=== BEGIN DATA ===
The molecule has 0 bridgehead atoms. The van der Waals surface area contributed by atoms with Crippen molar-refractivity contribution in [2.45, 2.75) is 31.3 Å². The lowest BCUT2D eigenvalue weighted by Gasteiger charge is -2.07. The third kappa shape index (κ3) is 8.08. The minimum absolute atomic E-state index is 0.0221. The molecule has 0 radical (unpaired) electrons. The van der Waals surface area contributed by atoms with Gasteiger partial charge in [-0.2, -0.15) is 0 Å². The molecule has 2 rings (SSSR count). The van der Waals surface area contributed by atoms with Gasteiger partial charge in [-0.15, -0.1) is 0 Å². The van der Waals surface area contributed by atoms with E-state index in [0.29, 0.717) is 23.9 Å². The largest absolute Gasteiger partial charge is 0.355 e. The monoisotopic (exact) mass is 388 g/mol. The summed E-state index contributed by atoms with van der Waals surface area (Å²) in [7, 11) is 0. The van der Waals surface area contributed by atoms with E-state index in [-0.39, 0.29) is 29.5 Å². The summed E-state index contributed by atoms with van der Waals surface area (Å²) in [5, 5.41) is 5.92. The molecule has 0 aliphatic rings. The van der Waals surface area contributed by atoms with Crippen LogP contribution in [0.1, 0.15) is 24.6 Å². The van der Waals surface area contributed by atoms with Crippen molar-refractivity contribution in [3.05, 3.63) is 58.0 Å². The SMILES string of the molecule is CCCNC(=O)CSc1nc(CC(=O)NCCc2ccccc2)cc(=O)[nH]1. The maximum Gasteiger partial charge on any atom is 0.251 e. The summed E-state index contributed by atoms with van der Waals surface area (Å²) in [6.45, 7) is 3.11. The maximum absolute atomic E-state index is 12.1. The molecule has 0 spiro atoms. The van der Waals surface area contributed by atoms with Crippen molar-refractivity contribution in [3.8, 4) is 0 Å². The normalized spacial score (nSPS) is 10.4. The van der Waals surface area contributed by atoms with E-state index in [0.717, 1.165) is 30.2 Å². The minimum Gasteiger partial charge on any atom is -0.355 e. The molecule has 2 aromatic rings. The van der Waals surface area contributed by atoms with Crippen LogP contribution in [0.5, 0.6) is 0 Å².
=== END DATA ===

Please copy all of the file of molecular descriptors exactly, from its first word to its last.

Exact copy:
The molecule has 0 bridgehead atoms. The van der Waals surface area contributed by atoms with Crippen molar-refractivity contribution in [2.45, 2.75) is 31.3 Å². The lowest BCUT2D eigenvalue weighted by Gasteiger charge is -2.07. The third kappa shape index (κ3) is 8.08. The minimum absolute atomic E-state index is 0.0221. The molecule has 0 radical (unpaired) electrons. The van der Waals surface area contributed by atoms with Gasteiger partial charge in [-0.2, -0.15) is 0 Å². The molecule has 2 rings (SSSR count). The van der Waals surface area contributed by atoms with Gasteiger partial charge in [-0.15, -0.1) is 0 Å². The van der Waals surface area contributed by atoms with E-state index in [0.29, 0.717) is 23.9 Å². The largest absolute Gasteiger partial charge is 0.355 e. The monoisotopic (exact) mass is 388 g/mol. The summed E-state index contributed by atoms with van der Waals surface area (Å²) in [7, 11) is 0. The van der Waals surface area contributed by atoms with E-state index in [-0.39, 0.29) is 29.5 Å². The summed E-state index contributed by atoms with van der Waals surface area (Å²) in [5, 5.41) is 5.92. The molecule has 0 aliphatic rings. The van der Waals surface area contributed by atoms with Crippen LogP contribution in [0.1, 0.15) is 24.6 Å². The van der Waals surface area contributed by atoms with Crippen molar-refractivity contribution in [3.05, 3.63) is 58.0 Å². The SMILES string of the molecule is CCCNC(=O)CSc1nc(CC(=O)NCCc2ccccc2)cc(=O)[nH]1. The maximum Gasteiger partial charge on any atom is 0.251 e. The summed E-state index contributed by atoms with van der Waals surface area (Å²) in [6.45, 7) is 3.11. The maximum absolute atomic E-state index is 12.1. The molecule has 0 spiro atoms. The van der Waals surface area contributed by atoms with Crippen molar-refractivity contribution in [3.8, 4) is 0 Å². The normalized spacial score (nSPS) is 10.4. The van der Waals surface area contributed by atoms with E-state index in [0.717, 1.165) is 30.2 Å². The minimum Gasteiger partial charge on any atom is -0.355 e. The molecule has 2 aromatic rings. The van der Waals surface area contributed by atoms with Crippen LogP contribution in [0.5, 0.6) is 0 Å².